INDEX — In this rural school district sandwiched between mountain peaks, there’s money in the budget for students to play in the band and to have a nurse on campus a few hours a week.
The funding isn’t all from the state.
For years, the community has helped pay the bill through a local tax levy. But it expires at the end of the year.
Next month, district leaders will ask voters to renew the levy for another four years. If passed, it will bring in an estimated $88,000 in 2023.
It’s a small sum, but an amount that lets the district maintain local control and “continue looking after our own and having the vibrant place of a school in the center of town,” said Index School Board member and part-time teacher Kathy Corson.
Across Snohomish County, a dozen school districts are asking voters in a Feb. 8 special election to approve four-year levies to help pay for programs and services not covered by the state. Each ballot measure proposes to replace a levy set to expire at the end of 2022.
Combined, the measures would generate $329.1 million for the districts in 2023, the first year of collections, and $1.41 billion over the course of four years.
In addition, eight of those districts are seeking approval of separate capital or technology levies to replace ones expiring at the end of the year. Those would collectively bring in $592.6 million. The largest is Everett’s six-year levy: a $325.5 million proposal.
One district, Northshore, is also seeking voter approval of a 20-year, $425 million bond, giving it three tax measures in the special election.
A simple majority is required for passage of the education program and capital levies. Northshore will need support of at least 60% of voters to pass its bond.
Ballots will be mailed Jan. 20, a day after voter pamphlets are sent out.
Snohomish School District officials are asking voters to back two levies — one for educational offerings and one for capital projects. That money would pay for the cost of student learning programs and school building maintenance not covered by state dollars.
If approved, the two levies will bring in a combined $32.7 million in the first year.
“The state does fund, but they fund a very basic education,” said Kent Kultgen, Snohomish School District superintendent. “It’s our responsibility to make sure this generation and generations to come have the education so our society and community can continue.”
Local tax collections make up about 16% of the Snohomish district’s revenue and fund more than 50 full-time positions, he said.
Under the current school funding formula, the state provides enough money for the equivalent of 1.4 full-time nurses for the district’s three high schools, two middle schools, 10 elementary schools, preschool and a home-school program, he said. With local tax receipts, the district could employ the equivalent of a dozen full-time nurses in the district.
And all of the district’s after-school programs — whether it’s athletics or band or drama — are fully funded by the local tax levy, Kultgen said.
It is a similar tale in the Marysville School District where voters will also consider continuation of two existing levies.
The district is fully dependent on the levy to fund athletics and extracurriculars — there is no other source of revenue to fund those activities, district spokesperson Jodi Runyon said. It also helps pay teacher, counselor, librarian and nurse salaries, and it funds early learning programs.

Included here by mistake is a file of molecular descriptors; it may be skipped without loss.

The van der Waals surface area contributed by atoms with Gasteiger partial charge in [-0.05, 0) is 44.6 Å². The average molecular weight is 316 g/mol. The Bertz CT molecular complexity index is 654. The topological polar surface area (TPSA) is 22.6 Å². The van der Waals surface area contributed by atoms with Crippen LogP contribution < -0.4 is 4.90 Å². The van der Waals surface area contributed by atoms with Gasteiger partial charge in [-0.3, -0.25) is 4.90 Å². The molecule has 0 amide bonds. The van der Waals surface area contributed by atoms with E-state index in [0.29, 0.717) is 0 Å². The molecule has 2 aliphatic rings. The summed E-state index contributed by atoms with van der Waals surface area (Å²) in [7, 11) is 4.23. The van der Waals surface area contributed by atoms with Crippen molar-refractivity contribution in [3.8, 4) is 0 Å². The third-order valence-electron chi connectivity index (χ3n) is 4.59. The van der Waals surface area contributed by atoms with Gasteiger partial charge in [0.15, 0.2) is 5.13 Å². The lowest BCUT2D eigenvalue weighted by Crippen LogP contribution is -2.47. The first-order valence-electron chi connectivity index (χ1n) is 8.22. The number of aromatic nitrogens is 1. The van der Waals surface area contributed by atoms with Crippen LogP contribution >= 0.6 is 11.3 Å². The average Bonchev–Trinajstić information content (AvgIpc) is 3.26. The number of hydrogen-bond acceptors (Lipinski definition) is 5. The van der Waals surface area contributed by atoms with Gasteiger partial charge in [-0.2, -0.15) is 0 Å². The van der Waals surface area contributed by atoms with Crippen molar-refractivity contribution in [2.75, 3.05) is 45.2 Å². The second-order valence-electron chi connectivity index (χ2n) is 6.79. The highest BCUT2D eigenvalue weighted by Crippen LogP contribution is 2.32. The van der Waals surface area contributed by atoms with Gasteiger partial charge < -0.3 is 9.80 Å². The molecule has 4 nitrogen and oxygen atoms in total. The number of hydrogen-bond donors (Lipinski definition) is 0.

That levy is up for renewal, alongside the technology and capital projects levy that allows the district to pay for equipment that has been essential for student engagement in the pandemic, as well as roof repairs at Marysville Pilchuck High School and Quil Ceda Elementary School.
If approved, the two will generate an estimated $32 million for the roughly 10,000-student district in the first year.
“Without that money, all that’s gotta come out of the general coffers, and right now Marysville is having to do a lot of cutbacks just to meet our current budget,” school board president Paul Galovin said.
This election marks the first time a local voter pamphlet will be sent out with information on the measures, as well as statements from supporters and opponents. Until now, pamphlets were only required for primary and general elections.
It has created an opportunity for levy critics.
“This is historic. School districts finally have to practice what they are supposed to be teaching — public pro and con arguments are healthy, vital components in our democracy,” said Jeff Heckathorn of Mill Creek, who is authoring opposition arguments to measures in 30 districts in the state.
“I didn’t want to be on all these committees,” he said. “But I wanted someone to help voters consider both sides of the issues, a fundamental democratic principle. These school districts, for too long, have deliberately made it difficult for voters to learn all the facts about these levies and bonds.”
Heckathorn argues tax measures should not be on a February ballot when turnout will be low. Also, it comes before people get their property tax bills so they can’t fully assess the impact on their finances.
“How convenient,” he said. “I find it rather infuriating that districts would do this. These important tax measures should be on the ballot in the much higher voter turnout month of November when more is known for hardworking taxpayers. Tax measures affect all citizens, property owners and renters in their rents.”
For school district leaders, timing is important, too. They want to know if stable funding will be there to continue the same levels of instruction and extracurricular activities.
Or if it won’t.
“We’d have to get increasingly creative without the levy in order to fund our schools,” Galovin said.